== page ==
The Financial Express

When a joyous occasion turns into tragedy

| Updated: January 17, 2022 21:32:07

When a joyous occasion turns into tragedy

Time is perilous. In fact it has been so for the past one year and nine months. Of this terrible time, for about one and a half years the air was heavy with the uncanny but unmistakeable smell of death and decimation. At times to be alive was less certain than falling prey to the disease codenamed Covid-19. That phase is apparently over although a more transmissible variant than any of the earlier strains is now on the rampage, particularly in Europe and America.

Bangladesh may not have experienced the heavy loss of lives like some of the world's advanced countries and neighbouring India have had but some of the eminent personalities ---quite a few of them larger than life--- fell victim to Covid-19. The total death now standing at more than 28,000 is not insignificant either. There was time when all the casualties from tragic incidents of a given time could hardly relegate the deaths and infections to the second place. In July the number of deaths went up well above the 200 mark until it hit the highest total of 264 in a single day.

During this long period, tragedies befell the country time and again. Road accidents have now become so common that all concerned seem to have surrendered to this, accepting it as nothing but inevitability. Fires, accidental or otherwise, turning into infernos have also claimed lives and property particularly in a number of slums. In the latest fire on a launch with hundreds of passengers on board is a one-off huge tragedy. Another common type of tragedy is explosion from leaked or accumulated natural gas used for cooking in residential and other buildings. The danger from liquefied petroleum gas (LPG) cylinder has only added a new dimension to the gas explosion problem. Tragedies of both kinds have claimed a number of lives by this time.

Loss of life in unusual circumstances is always heart-breaking but there are tragedies that make our hearts cry out in agony. One such heart-wrenching incident occurred on Thursday last. The explosion of a helium cylinder used for inflating balloons in a village under Nangalkot Upazila of Cumilla District left as many as 41 injured, 10 of them seriously. It is particularly painful because the majority of the victims are children who gathered there to see how the cylinder operator inflated the colourful balloons. Next morning would have been a joyous occasion for the children because on that day every year a fair is arranged on the school field where the tragedy occurred. Five of the critically injured with severe burn were brought to the Sheikh Hasina Institute of Burn and Plastic Surgery. Others are agonising with burn and splinters, some with thousands in their bodies, and still others with broken organs.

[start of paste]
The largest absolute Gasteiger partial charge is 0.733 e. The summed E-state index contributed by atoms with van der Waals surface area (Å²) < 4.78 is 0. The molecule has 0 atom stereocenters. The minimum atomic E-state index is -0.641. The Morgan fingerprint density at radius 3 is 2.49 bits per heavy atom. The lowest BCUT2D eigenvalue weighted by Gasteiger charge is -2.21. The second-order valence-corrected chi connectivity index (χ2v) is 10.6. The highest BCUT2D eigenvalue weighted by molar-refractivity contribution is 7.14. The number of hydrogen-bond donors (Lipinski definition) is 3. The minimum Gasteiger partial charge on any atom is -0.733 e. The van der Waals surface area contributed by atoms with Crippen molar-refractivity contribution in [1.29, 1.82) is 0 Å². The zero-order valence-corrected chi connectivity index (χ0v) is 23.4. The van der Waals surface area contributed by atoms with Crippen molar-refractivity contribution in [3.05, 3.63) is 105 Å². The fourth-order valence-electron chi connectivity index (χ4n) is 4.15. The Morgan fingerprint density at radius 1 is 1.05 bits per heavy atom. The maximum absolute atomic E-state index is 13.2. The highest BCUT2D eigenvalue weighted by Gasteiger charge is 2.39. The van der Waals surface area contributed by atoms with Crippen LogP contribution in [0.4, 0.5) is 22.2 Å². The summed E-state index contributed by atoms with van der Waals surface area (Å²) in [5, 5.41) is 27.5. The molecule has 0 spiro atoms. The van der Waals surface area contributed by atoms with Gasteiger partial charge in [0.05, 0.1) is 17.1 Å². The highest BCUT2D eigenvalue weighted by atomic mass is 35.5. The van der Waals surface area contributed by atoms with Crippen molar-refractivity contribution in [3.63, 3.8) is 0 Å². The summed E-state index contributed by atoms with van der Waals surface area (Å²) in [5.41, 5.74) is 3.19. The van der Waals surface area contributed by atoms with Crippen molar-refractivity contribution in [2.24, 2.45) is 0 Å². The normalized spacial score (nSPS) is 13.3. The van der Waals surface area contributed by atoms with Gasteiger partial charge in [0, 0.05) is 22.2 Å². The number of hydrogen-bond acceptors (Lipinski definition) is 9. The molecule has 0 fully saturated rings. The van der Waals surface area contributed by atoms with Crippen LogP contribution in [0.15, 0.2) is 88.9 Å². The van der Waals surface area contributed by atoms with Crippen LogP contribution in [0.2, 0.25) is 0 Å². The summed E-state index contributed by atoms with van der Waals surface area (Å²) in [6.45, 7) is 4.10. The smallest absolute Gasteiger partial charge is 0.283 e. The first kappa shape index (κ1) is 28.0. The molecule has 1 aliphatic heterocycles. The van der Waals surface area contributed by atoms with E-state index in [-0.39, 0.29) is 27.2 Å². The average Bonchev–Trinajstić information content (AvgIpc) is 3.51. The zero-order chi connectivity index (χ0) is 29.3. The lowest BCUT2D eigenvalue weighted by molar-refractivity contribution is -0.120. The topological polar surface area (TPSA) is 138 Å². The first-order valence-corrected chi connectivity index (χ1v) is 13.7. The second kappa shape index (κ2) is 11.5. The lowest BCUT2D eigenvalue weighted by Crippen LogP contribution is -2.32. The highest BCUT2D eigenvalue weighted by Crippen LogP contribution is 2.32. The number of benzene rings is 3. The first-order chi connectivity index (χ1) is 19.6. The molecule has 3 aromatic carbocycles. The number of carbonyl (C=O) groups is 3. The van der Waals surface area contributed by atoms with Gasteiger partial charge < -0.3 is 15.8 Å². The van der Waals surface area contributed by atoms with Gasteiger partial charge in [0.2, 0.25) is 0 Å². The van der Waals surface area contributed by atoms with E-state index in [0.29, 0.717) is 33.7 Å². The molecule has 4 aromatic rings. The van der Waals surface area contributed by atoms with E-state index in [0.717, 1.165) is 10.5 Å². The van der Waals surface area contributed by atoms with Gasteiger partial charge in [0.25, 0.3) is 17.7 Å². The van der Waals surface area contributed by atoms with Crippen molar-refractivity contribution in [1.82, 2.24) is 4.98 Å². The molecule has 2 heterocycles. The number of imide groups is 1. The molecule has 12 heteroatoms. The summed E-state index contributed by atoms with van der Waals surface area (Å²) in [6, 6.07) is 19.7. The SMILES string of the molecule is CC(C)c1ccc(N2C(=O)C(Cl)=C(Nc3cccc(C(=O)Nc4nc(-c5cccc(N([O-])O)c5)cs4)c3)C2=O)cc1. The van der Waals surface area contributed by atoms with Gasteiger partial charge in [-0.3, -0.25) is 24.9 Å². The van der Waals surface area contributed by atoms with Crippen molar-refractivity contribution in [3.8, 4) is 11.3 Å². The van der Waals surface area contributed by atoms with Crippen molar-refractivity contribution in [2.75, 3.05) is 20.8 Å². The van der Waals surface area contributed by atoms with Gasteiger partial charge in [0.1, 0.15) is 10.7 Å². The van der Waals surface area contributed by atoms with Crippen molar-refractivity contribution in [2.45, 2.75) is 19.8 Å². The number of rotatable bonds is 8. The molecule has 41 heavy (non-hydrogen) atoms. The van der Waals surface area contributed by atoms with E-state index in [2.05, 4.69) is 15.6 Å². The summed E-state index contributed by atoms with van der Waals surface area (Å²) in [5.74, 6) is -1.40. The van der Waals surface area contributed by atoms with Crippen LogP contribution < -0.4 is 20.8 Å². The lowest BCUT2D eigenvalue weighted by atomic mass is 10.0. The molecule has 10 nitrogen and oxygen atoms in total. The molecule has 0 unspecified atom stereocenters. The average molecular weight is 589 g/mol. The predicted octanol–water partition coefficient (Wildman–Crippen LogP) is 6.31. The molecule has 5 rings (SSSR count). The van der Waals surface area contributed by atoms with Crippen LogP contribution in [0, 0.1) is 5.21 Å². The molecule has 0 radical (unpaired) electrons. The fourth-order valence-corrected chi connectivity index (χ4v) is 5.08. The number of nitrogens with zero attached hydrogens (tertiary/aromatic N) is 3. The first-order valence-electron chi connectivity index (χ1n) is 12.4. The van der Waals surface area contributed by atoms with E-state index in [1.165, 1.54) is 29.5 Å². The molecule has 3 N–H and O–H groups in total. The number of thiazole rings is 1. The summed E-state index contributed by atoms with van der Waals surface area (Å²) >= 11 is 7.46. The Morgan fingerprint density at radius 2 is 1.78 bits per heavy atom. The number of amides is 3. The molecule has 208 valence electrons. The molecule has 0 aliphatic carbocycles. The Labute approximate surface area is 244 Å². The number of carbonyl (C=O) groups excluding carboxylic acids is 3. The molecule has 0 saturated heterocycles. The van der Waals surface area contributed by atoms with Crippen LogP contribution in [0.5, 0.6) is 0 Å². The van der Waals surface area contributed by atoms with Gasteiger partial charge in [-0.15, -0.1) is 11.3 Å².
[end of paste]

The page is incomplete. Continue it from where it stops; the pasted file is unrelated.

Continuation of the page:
The ferocity of the blast can be imagined by the impact. And this is not for the first time that children have become the primary victim to helium gas cylinder explosion. It happened at least twice before in the capital city claiming lives and leaving others maimed. By the look of those cylinders, it becomes apparent that the cylinders are worn-out and have long passed their active life. Those who operate those may not even be aware of the expiry date if it is at all inscribed on those devices.

This might be the prime reason behind explosion of the cylinder that was meant to be used for blowing up balloons ---a source of joy and fancy for kids. But now these are turning out to be killing machines. So it is incumbent on the authorities concerned to check all helium gas cylinders in use to see if they pose similar risks to life. There is one simple alternative method to helium gas for blowing up and floating balloons. Such alternatives can be used if helium cylinders prove so dangerous. Let children's joy not turn into outsize tragedies.


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